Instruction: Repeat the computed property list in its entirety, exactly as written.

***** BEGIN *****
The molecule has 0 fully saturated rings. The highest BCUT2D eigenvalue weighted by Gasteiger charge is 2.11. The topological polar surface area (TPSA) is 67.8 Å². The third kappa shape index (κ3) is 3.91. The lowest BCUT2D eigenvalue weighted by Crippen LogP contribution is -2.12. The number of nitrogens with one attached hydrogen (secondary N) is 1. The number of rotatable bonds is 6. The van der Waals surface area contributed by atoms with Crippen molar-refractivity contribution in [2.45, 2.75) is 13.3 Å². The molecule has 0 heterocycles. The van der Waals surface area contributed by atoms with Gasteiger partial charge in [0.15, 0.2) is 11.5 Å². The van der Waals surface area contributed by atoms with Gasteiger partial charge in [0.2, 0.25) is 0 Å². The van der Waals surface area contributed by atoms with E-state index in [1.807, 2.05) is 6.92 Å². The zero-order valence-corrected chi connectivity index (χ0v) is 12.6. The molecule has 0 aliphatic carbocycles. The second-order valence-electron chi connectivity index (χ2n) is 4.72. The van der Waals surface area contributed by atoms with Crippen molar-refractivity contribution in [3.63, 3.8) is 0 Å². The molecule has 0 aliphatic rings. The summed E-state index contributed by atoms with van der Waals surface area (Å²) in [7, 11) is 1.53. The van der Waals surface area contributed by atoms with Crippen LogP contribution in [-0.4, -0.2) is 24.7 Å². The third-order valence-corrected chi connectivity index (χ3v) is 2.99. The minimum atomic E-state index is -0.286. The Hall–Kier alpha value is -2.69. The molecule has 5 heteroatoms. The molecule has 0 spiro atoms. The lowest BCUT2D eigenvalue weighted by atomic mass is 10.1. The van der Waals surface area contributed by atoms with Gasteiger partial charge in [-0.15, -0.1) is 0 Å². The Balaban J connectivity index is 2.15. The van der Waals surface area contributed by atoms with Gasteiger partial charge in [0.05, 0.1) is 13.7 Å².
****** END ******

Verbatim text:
The molecule has 0 fully saturated rings. The highest BCUT2D eigenvalue weighted by Gasteiger charge is 2.11. The topological polar surface area (TPSA) is 67.8 Å². The third kappa shape index (κ3) is 3.91. The lowest BCUT2D eigenvalue weighted by Crippen LogP contribution is -2.12. The number of nitrogens with one attached hydrogen (secondary N) is 1. The number of rotatable bonds is 6. The van der Waals surface area contributed by atoms with Crippen molar-refractivity contribution in [2.45, 2.75) is 13.3 Å². The molecule has 0 heterocycles. The van der Waals surface area contributed by atoms with Gasteiger partial charge in [0.15, 0.2) is 11.5 Å². The van der Waals surface area contributed by atoms with Gasteiger partial charge in [0.2, 0.25) is 0 Å². The van der Waals surface area contributed by atoms with E-state index in [1.807, 2.05) is 6.92 Å². The zero-order valence-corrected chi connectivity index (χ0v) is 12.6. The molecule has 0 aliphatic carbocycles. The second-order valence-electron chi connectivity index (χ2n) is 4.72. The van der Waals surface area contributed by atoms with Crippen molar-refractivity contribution in [3.63, 3.8) is 0 Å². The molecule has 0 aliphatic rings. The summed E-state index contributed by atoms with van der Waals surface area (Å²) in [7, 11) is 1.53. The van der Waals surface area contributed by atoms with Crippen LogP contribution in [-0.4, -0.2) is 24.7 Å². The third-order valence-corrected chi connectivity index (χ3v) is 2.99. The minimum atomic E-state index is -0.286. The Hall–Kier alpha value is -2.69. The molecule has 5 heteroatoms. The molecule has 0 spiro atoms. The lowest BCUT2D eigenvalue weighted by atomic mass is 10.1. The van der Waals surface area contributed by atoms with Gasteiger partial charge in [-0.15, -0.1) is 0 Å². The Balaban J connectivity index is 2.15. The van der Waals surface area contributed by atoms with Gasteiger partial charge in [0.05, 0.1) is 13.7 Å².